Font Size: Increase | Decrease

What precautions are taken during macrophlebectomy to avoid nerve damage?

I have varicose veins on my legs and I am considering treatment options. I am particularly interested in marcophlebectomy, which appears to have good results. The one concern I have, however, is that I read that there is a risk of damage to the nerves around the vein that is being treated. How common are such injuries and what precautionary measures are taken to avoid these potential risks?


Doctors Answers (6)

Any surgical procedure can cause numbness in small areas where there is an injury to a small nerve which provides sensation to the skin. Numbness in small areas is not uncommon with mirophlebectomy, but most of the numbness usually resolves within a few months. There are several locations where a nerve to muscle can be injured during a microphlebectomy. This is a very rare event because the areas where these nerves are expected to be located are avoided. Foam sclerothrapy is a good choice for treating veins near the nerves to the muscle (motor nerves).

Small sections of varicose veins may not require complex resection under anesthesia, but can instead be removed under local anesthesia without drugs with excellent results. "Microphlebectomy" is a technique that utilizes a very small (2-4mm) incision that is used to expose the vein, which is then removed with micro surgical tools, removing relatively long segments of vein through very small incisions. Although there is sometimes a minor loss of sensation, there has not been a significant injury seem at our clinic. The procedure is performed under sterile conditions, using intense lighting and optical magnification, which minimizes the chance for technical error.

No one intentionally injures the nerves. It is just a potential hazard of the procedure.

I assume you are considering a microphlebectomy to physically remove varicose veins that are visibly bulging and close to the surface of the skin. The risk of damaging cutaneous sensory nerves and causing either a temporary or permanent area of numbness on the skin is small and related to the location where the vein being treated. There is a greater risk when treating by phlebectomy at the ankle, at the posterior and medial knee, and over the shin bone (anterior tibial) areas. Discuss this with the vein doctor doing the procedure and whether any proposed varicose veins are in any higher potential risk areas.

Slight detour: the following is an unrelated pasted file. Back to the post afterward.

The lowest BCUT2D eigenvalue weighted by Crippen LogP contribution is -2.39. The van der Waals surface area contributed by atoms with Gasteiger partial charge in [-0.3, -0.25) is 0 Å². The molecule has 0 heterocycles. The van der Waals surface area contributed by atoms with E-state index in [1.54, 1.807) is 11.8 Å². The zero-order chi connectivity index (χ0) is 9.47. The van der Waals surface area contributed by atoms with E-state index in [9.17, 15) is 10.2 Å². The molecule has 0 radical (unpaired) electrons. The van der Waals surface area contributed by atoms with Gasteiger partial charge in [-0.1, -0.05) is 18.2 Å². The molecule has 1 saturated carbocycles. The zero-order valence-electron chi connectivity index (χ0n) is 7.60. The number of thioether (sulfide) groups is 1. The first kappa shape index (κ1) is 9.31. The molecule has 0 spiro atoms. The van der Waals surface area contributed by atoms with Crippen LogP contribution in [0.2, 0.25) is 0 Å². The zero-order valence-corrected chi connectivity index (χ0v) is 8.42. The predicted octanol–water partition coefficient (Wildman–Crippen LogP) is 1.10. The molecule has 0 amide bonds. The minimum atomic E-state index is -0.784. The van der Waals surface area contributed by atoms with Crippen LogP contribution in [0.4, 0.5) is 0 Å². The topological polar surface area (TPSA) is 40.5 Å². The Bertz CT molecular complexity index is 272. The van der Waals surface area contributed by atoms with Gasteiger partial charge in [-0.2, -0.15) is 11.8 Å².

I am assuming you mean "micro" phlebectomy which is tiny incisions through which sections of veins are removed. Micros means small. Macrophlebectomy would be more like the old style which a large incision is made required stitches etc. An experienced surgeon is aware of where nerves are and also able to recognize veins visually. In addition experience means that the nerve won't be injured at the time or removal of the vein. However, in certain areas, such as the ankle, there are many nerves. On occasion these are "stuck" to the vein due to inflammation. When removing the vein they may stretch and cause a sharp temporary pain and possibly a little localized numbness or tingling. This is usually temporary and relieve by massage. The key is to have these procedures performed by an experienced board certified surgeon who specializes in treating varicose veins.

The more experience a doctor has, the better his technique and the less chance of nerve damage during phlebectomy. However, it is impossible to avoid all cutaneous nerves even with the best technique, which is why most people opt for sclerotherapy. Although phlebectomy gives quicker results, injections provide the same benefit at a lower cost with fewer risks, no scars, and no nerve damage.

Disclaimer: The information found on this website is intended to be general medical information; it is not a medical diagnosis or medical advice. Specific medical advice can only be given with full knowledge of all of the facts and circumstances of your health situation. You should seek consultation with a doctor familiar with your medical condition. Posting a question on this website does not create a doctor-patient relationship. All questions you post will be available to the public; do not include confidential information in your question.